And the Oscar for Best Picture goes to: The Kings Speech.
In light of Sunday night’s Academy Award declaration, what better historical couple to feature than Bertie and Liz?
When Britain declared war on Germany on September 3, 1939, Queen Elizabeth, outwardly composed but finding it difficult to adjust to the fact that she and her husband were now reigning over a country again at war so soon after 1918, sat down to record her impressions. “My last cup of tea in peace! My last bath at leisure; and all the time one’s mind working on many thoughts. Chiefly of the people of this country—their courage, their sense of humor, their sense of right & wrong—how will they come through the wicked things that war lets loose. One thing is, that they are at their best when things are bad, and the spirit is wonderful.”
Stationed at Buckingham Palace with her family, the queen made it clear that evacuation was not an option, famously saying, “The children could not go without me, I could not possibly leave the King, and the King would never go.” It was not easy for the queen to combine her public duties with her love for her daughters. She was aware of how difficult it was to grow up in a nation at war, and she did all she could to preserve the normal pleasures of childhood for them.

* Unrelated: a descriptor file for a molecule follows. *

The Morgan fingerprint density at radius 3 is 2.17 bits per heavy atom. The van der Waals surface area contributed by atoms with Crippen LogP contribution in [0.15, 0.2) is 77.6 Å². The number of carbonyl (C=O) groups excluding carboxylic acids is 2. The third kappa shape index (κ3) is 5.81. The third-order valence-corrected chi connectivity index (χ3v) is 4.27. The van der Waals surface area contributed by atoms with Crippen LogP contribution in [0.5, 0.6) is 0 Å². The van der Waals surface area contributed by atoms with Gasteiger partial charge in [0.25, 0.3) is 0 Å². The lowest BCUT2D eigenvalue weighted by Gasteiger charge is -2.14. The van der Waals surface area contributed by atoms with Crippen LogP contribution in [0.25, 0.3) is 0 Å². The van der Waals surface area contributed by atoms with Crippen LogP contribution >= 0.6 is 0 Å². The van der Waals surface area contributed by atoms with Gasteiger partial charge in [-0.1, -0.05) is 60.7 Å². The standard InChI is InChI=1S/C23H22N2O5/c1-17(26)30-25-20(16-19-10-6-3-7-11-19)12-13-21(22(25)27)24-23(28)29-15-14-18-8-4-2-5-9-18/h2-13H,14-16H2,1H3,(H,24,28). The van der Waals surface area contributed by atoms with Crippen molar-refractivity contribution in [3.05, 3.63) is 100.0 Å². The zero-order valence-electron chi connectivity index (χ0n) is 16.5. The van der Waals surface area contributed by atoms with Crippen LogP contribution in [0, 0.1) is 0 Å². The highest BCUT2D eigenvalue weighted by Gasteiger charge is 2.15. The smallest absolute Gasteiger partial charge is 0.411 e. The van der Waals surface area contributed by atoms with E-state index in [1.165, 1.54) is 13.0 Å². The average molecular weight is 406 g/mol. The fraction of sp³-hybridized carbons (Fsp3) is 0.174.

On September 8, 1940, Buckingham Palace received its first direct hit by a delayed-action bomb. Some of the ceilings came down, but the main structure was not affected. Then, five days later, the king and queen were nearly killed. In a deliberate attack, a German bomber emerged from low clouds, flew straight up the Mall, and dropped a stick of bombs on the palace.
On the very afternoon of the attack, the king and queen drove to the East End of London, itself the target of repeated bombings. The queen was horrified and moved. “I really felt as if I was walking in a dead city, when we walked down a little empty street. All the houses evacuated and yet through the broken windows one saw all the poor little possessions, photographs, beds, just as they were left,” she wrote to her mother-in-law. “It does affect me seeing this terrible and senseless destruction. I think that really I mind it much more than being bombed myself.”
When victory was finally announced on May 8, 1945, tens of thousands of people gathered in front of Buckingham Palace. That evening the king, the queen, and the princesses appeared on the balcony—which had been surveyed to ensure that it was still structurally sound—together for the first time. The crowd, whose jubilation captured the feeling of a nation, clamored for the family to come back out again and again. As Churchill would later remark, “We could not have had a better king and queen in Britain’s most perilous hour.”